Parkinson's Disease Linked to Cleaning Chemical Exposure
Two common cleaning chemicals have been linked to development of Parkinson’s disease, according to a study published in the Annals of Neurology. Researchers discovered up to a nearly tenfold increased risk of Parkinson’s associated with exposure to trichloroethylene (TCE) and/or perchloroethylene (PERC).
Cleaning solutions may have toxic effects
The chemical solvent TCE is a nonflammable, colorless liquid that is mainly used to remove grease from metal parts, although it also can be found in paint removers, adhesives, and spot removers. Even though TCE does not occur naturally in the environment, it can be found in underground and surface water sources related to the manufacture, use, and disposal of the chemical.
Perchloroethylene also is a nonflammable, colorless liquid, and its primary use is dry cleaning fabrics and degreasing metals. PERC can also be found in aerosol products, printing inks, adhesives, sealants, paint removers, automotive cleaners, polishes, and lubricants.
The new research involved 99 sets of twins (half were identical, half fraternal), in which one of the pair had developed Parkinson’s, a neurodegenerative disease characterized by tremor, stiffness, impaired balance, and slowed movement. Twin studies are effective in testing for environmental influences, and in the case of Parkinson’s disease, fewer than 10% of cases are caused by a single gene mutation, which suggests environmental influences are a contributing factor.
Under direction of Samuel M. Goldman, MD, MPH, and Caroline Tanner, MD, PhD, at the Parkinson’s Institute in Sunnyvale, California, a research team evaluated the twins’ work and hobby activities over their lifetimes, with special emphasis on situations in which they may have been exposed to chemicals previously linked to Parkinson’s disease. The chemicals included TCE, PERC, carbon tetrachloride, n-hexane, xylene, and toluene.
Other risk factors for the disease were also considered, including smoking and head injuries. The evaluators looked only at the data for each twin and did not know which individuals had Parkinson’s disease.
Goldman reported that “Parkinson’s was sixfold more common in twins exposed to TCE, and ninefold more common in twins exposed to TCE or PERC.” Among twins exposed to PERC alone, there was a trend toward a tenfold increase in Parkinson’s disease.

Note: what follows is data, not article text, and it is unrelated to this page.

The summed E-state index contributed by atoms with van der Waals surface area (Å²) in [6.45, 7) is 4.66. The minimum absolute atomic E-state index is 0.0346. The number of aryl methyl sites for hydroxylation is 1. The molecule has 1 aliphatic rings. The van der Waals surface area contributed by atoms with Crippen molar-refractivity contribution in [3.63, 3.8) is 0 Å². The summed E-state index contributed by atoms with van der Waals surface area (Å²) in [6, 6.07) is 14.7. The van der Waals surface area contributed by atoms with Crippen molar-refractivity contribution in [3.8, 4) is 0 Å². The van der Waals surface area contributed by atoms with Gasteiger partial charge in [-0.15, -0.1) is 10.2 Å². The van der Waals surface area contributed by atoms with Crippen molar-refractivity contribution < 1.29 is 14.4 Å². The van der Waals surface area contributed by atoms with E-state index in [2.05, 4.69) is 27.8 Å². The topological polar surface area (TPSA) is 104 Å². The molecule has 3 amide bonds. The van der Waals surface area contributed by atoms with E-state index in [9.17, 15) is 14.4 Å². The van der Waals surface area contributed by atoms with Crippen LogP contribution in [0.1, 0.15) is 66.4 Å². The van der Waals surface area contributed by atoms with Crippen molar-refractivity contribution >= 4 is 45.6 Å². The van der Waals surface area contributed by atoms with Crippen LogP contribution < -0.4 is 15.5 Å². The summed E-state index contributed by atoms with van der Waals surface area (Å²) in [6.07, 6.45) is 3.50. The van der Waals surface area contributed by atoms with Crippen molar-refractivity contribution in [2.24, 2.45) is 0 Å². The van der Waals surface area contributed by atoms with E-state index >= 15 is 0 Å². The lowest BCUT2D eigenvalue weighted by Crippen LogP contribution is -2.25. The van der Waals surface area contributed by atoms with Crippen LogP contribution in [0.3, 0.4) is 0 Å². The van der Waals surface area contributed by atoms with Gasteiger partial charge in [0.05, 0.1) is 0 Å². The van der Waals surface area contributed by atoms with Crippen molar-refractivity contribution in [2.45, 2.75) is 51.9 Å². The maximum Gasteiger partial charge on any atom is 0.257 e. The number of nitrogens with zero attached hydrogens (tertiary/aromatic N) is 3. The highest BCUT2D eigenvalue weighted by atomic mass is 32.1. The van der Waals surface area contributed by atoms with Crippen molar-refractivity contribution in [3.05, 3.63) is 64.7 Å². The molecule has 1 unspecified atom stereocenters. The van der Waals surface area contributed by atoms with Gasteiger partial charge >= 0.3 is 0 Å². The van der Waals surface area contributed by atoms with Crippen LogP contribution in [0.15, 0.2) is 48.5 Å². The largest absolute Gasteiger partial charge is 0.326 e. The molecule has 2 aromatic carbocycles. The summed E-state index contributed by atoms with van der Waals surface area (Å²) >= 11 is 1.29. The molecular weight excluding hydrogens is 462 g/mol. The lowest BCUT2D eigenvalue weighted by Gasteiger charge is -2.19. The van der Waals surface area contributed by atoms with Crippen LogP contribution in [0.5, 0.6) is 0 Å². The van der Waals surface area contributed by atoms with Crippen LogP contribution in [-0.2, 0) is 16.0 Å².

The authors pointed out that there is “a lag time of up to 40 years between TCE exposure and onset of Parkinson’s,” which limits the types of studies investigators can perform in hopes of securing accurate data. They also noted that carbon tetrachloride “tended towards significant risk of developing the disease.”
This study was limited in that the evaluators looked only at the twins’ occupational exposure to the chemicals, yet both TCE and PERC are found outside industrial settings. TCE, for example, is the most often reported organic contaminant in groundwater, while PERC is the main chemical you can find on clothes you have dry cleaned.
TCE can remain in ground water for many years, and it has been identified in more than half of the 1,430 National Priorities List sites named by the Environmental Protection Agency. Drinking or breathing high levels of TCE may damage the liver, lungs, and nervous system, as well as cause abnormal heartbeat, coma, and even death.
The health impact of PERC is similar to that of TCE. PERC has also been listed as “reasonably anticipated to be a human carcinogen” in the Twelfth Report on Carcinogens published by the National Toxicology Program, because long-term exposure can cause leukemia and cancer of the skin, lungs, bladder, colon, urogenital tract, and larynx.
Tanner remarked that while the link between exposure to the cleaning chemicals and Parkinson’s disease appears strong in their study, future work with larger populations is necessary. “It will be important to replicate these results in additional populations with well-characterized exposure histories,” she noted.
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